At the beginning of the summer, the American Telemedicine Association’s President Jon Linkous wrote a somewhat scathing critique of the hype that surrounded (and continues to surround) all things mHealth. This past week Eric Dishman, an Intel Fellow and director of health innovation and policy for Intel’s Digital Health Group, argued convincingly that right now mHealth is at the apex of the hype cycle:
“This well-intentioned but premature celebration of all things ‘mHealth’ may come back to bite us, if we’re not more careful,” Dishman wrote in his rant, entitled The Hype and Hope of mHealth. Dishman broke his primary concerns down into three buckets: The vaguity of the term “mHealth,” a clear failing to “manage expectations” for mHealth, and an inability to get beyond a few very specific mHealth baises.
Vaguity: “If ‘mHealth’ is all of these things and more….if ‘mHealth’ is everything…then it is nothing. The phrase has become so slippery, so ubiquitous as to become almost useless. We must be more careful in defining and aligning what we’re talking about, and I encourage these various workshops and organizers to spend some time clarifying and specifying what’s at play here,” Dishman wrote.
I sympathize with Dishman on this one, really: The semantics around mHealth and wireless health can be confusing or overly broad at times. Navel-gazing, however, is a bigger danger for such a new industry. Language is rarely precise. Debates over the etymology of mHealth vs. wireless health vs. the new term du jour seem much less important than the real issues: Efficacy, business model, regulatory environment, et al.
Expectations: “As we’re reaching a fevered pitch about mHealth, I fear that no technology solution could ever achieve the enormous claims and utopian breakthroughs so many are promising. We’re doing a terrible job with expectations management because consumers and clinicians are all likely to believe that these solutions and services are widely proven, affordable, and available. This is just not the case yet. The potential is there, but not yet the products and price points.”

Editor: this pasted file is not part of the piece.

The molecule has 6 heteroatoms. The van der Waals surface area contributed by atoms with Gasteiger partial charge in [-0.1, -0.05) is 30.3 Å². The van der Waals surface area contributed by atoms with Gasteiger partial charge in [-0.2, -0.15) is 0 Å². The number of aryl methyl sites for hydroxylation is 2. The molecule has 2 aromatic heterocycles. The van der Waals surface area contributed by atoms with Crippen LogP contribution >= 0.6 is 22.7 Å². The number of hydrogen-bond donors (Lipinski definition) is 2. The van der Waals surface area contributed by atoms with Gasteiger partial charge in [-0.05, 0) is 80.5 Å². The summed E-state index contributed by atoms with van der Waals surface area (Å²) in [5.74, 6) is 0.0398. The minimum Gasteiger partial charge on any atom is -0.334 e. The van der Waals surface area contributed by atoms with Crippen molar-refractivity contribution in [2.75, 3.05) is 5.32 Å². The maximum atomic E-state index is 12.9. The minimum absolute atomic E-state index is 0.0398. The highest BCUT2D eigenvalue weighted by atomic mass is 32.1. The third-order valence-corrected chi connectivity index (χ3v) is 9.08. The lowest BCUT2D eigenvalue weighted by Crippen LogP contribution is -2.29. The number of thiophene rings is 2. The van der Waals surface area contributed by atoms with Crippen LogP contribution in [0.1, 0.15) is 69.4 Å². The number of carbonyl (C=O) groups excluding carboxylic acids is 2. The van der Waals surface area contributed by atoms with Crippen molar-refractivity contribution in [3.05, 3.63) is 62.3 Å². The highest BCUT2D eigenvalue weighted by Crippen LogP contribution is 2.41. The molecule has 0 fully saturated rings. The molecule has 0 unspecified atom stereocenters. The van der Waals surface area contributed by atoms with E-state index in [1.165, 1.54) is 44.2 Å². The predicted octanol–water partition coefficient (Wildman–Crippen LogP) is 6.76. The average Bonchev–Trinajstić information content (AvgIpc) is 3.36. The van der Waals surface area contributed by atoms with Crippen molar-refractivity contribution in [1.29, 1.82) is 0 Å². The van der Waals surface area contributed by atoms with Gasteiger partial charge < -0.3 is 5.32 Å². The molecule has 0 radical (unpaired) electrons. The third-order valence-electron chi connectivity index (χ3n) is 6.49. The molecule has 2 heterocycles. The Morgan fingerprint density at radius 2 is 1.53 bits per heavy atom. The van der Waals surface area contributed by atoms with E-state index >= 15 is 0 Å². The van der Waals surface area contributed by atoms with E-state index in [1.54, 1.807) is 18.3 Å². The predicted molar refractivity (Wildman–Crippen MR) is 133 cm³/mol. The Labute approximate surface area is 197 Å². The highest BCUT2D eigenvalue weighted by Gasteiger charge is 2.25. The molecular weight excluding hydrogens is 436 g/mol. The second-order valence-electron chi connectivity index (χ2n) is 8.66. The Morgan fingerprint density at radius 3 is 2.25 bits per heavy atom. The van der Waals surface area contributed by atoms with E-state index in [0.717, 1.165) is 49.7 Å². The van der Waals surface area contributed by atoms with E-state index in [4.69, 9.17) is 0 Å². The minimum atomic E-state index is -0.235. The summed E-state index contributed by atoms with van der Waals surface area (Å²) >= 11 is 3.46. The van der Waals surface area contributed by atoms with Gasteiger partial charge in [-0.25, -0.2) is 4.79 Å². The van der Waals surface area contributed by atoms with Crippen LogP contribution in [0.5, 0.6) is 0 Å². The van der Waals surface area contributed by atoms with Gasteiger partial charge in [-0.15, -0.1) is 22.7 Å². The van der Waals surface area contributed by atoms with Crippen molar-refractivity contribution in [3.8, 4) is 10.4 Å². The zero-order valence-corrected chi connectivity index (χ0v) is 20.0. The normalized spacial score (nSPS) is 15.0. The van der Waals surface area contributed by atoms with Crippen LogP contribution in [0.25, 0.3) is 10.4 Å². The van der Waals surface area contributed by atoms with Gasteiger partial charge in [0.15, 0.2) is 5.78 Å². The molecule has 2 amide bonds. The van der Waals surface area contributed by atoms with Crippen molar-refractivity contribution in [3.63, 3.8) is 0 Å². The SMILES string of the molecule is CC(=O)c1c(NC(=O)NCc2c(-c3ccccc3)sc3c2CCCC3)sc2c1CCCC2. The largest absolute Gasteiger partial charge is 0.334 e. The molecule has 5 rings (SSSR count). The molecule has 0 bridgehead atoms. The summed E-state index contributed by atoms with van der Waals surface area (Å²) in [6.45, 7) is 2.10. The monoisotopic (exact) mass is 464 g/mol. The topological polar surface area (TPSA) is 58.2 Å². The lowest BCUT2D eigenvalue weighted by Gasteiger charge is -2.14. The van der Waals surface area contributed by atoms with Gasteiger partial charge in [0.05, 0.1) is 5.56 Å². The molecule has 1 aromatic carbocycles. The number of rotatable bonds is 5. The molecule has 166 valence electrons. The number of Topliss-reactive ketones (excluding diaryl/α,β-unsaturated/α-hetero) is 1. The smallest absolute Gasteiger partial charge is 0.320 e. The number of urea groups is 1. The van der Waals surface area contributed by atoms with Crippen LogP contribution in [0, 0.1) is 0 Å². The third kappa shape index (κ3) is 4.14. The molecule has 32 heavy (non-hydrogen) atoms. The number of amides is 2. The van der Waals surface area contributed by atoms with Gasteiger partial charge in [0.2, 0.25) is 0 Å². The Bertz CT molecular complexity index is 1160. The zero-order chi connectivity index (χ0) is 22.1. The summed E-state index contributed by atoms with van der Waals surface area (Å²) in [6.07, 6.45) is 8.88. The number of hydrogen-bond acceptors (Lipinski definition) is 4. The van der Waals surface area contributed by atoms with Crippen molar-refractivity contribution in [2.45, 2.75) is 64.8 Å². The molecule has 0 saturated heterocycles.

While I can’t speak to the beliefs of consumers at large, I find it hard to believe many clinicians are under the impression mHealth services are widely “proven, affordable and available.” Most discussions I’ve had with clinicians have led me to the opposite conclusion: Clinicians are either fully aware of mHealth’s potential and prematurity or they are rife with skepticism about it.
Biases: Dishman was frustrated after a discussion with an organizer of an mHealth related event that showed the organizer had “all three of the biases of the mHealth movement that concern me: It’s supposed to be about cell phones, with cool gadgets, for young people,” Dishman wrote.
Does that ring true for you? All about the phone? Too cool? For the young? Or does it sound like an isolated incident?
In any case, I agree with both Dishman and Linkous about one thing at least: We are at the apex of the hype cycle for mHealth. It’s what Gartner Research calls the Peak of Inflated Expectations. So, hang on, because if Gartner’s hype cycle is correct, then our next maneuver is a steep descent into the Trough of Disillusionment.